Performance appraisal, by comparison, is reactive and conducted at specific intervals. It's like check points along the performance management journey where managers and employees react (adapt) accordingly.

Examples of performance management and performance appraisals

So far, so good? Here are some examples to help you better understand the difference between performance management and performance appraisals:

Performance management

Performance management is an ongoing and forward-looking process, so performance management activities look like:

  • Conducting weekly one-on-one meetings to discuss goals, progress, and challenges;
  • Offering continuous feedback and guidance to help employees improve their performance;
  • Developing a customized training plan for employees based on their needs and career goals;
  • Aligning individual employee goals with the company's strategic objectives;
  • Recognizing and rewarding employees for their accomplishments in real-time;
  • Fostering a growth mindset, where employees are encouraged to learn and develop continuously.

Performance appraisal

Being retrospective assessments, performance appraisal activities look like:

  • Conducting an annual review meeting to discuss an employee's performance over the past year;
  • Focusing on evaluating past performance, documenting achievements, and areas for improvement;
  • Assigning a rating or score to each employee, based on performance over a specific timeframe;
  • Comparing employees' performance to predefined standards or benchmarks;
  • Using performance appraisal data for compensation decisions, promotions, or terminations;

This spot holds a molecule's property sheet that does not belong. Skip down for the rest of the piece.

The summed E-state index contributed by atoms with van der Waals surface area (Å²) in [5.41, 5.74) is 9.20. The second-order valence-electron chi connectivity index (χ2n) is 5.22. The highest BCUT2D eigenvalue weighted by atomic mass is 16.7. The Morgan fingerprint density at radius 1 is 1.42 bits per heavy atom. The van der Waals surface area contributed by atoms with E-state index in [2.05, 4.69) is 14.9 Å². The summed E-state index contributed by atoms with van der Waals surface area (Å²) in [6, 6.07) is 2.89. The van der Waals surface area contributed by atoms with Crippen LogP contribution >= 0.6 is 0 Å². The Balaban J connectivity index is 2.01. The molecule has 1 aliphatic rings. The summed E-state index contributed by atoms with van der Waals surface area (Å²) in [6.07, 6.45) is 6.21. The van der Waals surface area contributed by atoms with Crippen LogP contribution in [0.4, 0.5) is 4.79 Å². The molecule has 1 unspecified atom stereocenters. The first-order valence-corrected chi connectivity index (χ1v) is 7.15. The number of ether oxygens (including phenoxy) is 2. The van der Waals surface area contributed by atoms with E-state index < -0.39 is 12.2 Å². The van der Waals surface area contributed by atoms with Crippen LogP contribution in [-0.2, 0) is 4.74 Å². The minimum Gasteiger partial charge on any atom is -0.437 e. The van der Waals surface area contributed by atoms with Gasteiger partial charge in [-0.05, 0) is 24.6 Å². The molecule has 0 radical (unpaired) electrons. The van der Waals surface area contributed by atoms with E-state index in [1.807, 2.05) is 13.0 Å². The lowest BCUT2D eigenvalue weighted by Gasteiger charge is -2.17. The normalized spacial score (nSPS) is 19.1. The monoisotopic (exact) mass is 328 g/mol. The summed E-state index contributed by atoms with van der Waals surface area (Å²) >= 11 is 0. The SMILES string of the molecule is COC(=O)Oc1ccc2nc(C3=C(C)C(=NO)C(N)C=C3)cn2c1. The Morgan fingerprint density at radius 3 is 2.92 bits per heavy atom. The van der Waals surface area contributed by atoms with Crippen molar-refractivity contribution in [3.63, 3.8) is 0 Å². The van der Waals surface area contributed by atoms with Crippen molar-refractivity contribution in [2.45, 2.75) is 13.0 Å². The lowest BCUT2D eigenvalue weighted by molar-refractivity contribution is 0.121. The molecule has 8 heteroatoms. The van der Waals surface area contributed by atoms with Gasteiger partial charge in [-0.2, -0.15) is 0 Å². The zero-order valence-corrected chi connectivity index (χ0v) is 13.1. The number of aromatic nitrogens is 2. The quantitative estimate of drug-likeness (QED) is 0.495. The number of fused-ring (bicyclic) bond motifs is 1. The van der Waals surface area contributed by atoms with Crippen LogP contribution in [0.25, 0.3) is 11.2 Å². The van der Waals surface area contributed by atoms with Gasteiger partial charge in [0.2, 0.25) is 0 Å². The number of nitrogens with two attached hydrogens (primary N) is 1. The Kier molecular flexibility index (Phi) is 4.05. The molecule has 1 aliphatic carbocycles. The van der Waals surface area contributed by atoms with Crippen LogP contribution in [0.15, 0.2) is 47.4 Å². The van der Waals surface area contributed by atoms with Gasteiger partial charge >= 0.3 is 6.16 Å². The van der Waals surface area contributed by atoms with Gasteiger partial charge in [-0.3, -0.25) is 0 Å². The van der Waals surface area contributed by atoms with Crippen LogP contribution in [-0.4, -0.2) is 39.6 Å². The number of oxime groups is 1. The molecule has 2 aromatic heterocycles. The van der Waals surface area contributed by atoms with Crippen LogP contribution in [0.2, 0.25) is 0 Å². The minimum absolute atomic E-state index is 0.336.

• Providing feedback on what was done right and what could've been better during the past year.

Remember: It's the combination of both approaches that helps create a well-rounded performance system.

Getting with the times: Modern performance management and appraisals

Modern methods of performance management and performance appraisals have evolved to be more rooted in continuous management practices. They work together to create a continuous performance management system. It's all about open communication, agility, and constant collaboration between managers and employees.

The 5 essentials of a modern performance management system

Modern thinking is understanding that performance management systems can't be a one-size-fits-all framework in order to be effective. Each activity, including appraisals, are tailored to the unique needs of employees.

That said, there exist key essentials to incorporate in your system to ensure your employees can thrive:

1. Keeping track and on track: Having a structure

While agility is key, improvisation isn't recommended. For performance management activties to be as effective as they can be, having a structure is non-negotiable. Managers then have something to work off of, giving them a solid foundation on which they can add the building blocks. A structure also helps motivate employees, empowering them in the next steps, and keeps everyone's on the same page.

Modern performance management software help with this thanks to templates, personalization, automation, and analytic dashboards.

2. It's about proactivity: Anticipating issues and finding solutions

In an effective and modern performance management system, managers proactively identify any issues or obstacles hindering employee performance. We're not just talking about spotting problems but taking action to fix them. By applying vigilance, it becomes easier to anticipate problems too in order to avoid them altogether. It's all about creating a space where your team feels comfortable talking about past, current, and future challenges they face and supporting them through it.